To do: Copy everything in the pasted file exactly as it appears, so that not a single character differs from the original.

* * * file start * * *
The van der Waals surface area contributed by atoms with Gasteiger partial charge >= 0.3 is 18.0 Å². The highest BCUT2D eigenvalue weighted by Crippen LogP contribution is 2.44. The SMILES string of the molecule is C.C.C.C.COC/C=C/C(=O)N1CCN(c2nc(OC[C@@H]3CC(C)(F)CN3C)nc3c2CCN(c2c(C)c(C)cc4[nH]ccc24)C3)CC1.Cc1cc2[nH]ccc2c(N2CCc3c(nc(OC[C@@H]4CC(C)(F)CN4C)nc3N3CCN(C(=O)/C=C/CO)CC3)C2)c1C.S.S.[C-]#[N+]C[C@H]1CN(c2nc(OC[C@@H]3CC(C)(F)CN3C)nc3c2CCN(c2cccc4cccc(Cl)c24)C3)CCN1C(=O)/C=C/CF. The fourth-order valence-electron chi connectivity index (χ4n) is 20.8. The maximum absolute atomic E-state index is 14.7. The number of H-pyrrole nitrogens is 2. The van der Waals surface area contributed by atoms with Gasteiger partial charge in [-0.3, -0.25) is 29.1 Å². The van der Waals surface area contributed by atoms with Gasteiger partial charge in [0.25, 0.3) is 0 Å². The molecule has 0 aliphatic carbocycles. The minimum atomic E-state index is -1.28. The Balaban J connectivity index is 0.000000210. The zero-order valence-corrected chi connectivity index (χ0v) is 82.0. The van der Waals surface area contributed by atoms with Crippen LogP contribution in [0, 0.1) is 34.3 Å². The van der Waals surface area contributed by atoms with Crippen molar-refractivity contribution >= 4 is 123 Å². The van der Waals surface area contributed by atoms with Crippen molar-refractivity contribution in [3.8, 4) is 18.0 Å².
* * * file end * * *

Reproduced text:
The van der Waals surface area contributed by atoms with Gasteiger partial charge >= 0.3 is 18.0 Å². The highest BCUT2D eigenvalue weighted by Crippen LogP contribution is 2.44. The SMILES string of the molecule is C.C.C.C.COC/C=C/C(=O)N1CCN(c2nc(OC[C@@H]3CC(C)(F)CN3C)nc3c2CCN(c2c(C)c(C)cc4[nH]ccc24)C3)CC1.Cc1cc2[nH]ccc2c(N2CCc3c(nc(OC[C@@H]4CC(C)(F)CN4C)nc3N3CCN(C(=O)/C=C/CO)CC3)C2)c1C.S.S.[C-]#[N+]C[C@H]1CN(c2nc(OC[C@@H]3CC(C)(F)CN3C)nc3c2CCN(c2cccc4cccc(Cl)c24)C3)CCN1C(=O)/C=C/CF. The fourth-order valence-electron chi connectivity index (χ4n) is 20.8. The maximum absolute atomic E-state index is 14.7. The number of H-pyrrole nitrogens is 2. The van der Waals surface area contributed by atoms with Gasteiger partial charge in [-0.3, -0.25) is 29.1 Å². The van der Waals surface area contributed by atoms with Gasteiger partial charge in [0.25, 0.3) is 0 Å². The molecule has 0 aliphatic carbocycles. The minimum atomic E-state index is -1.28. The Balaban J connectivity index is 0.000000210. The zero-order valence-corrected chi connectivity index (χ0v) is 82.0. The van der Waals surface area contributed by atoms with Crippen LogP contribution in [0, 0.1) is 34.3 Å². The van der Waals surface area contributed by atoms with Crippen molar-refractivity contribution >= 4 is 123 Å². The van der Waals surface area contributed by atoms with Crippen molar-refractivity contribution in [3.8, 4) is 18.0 Å².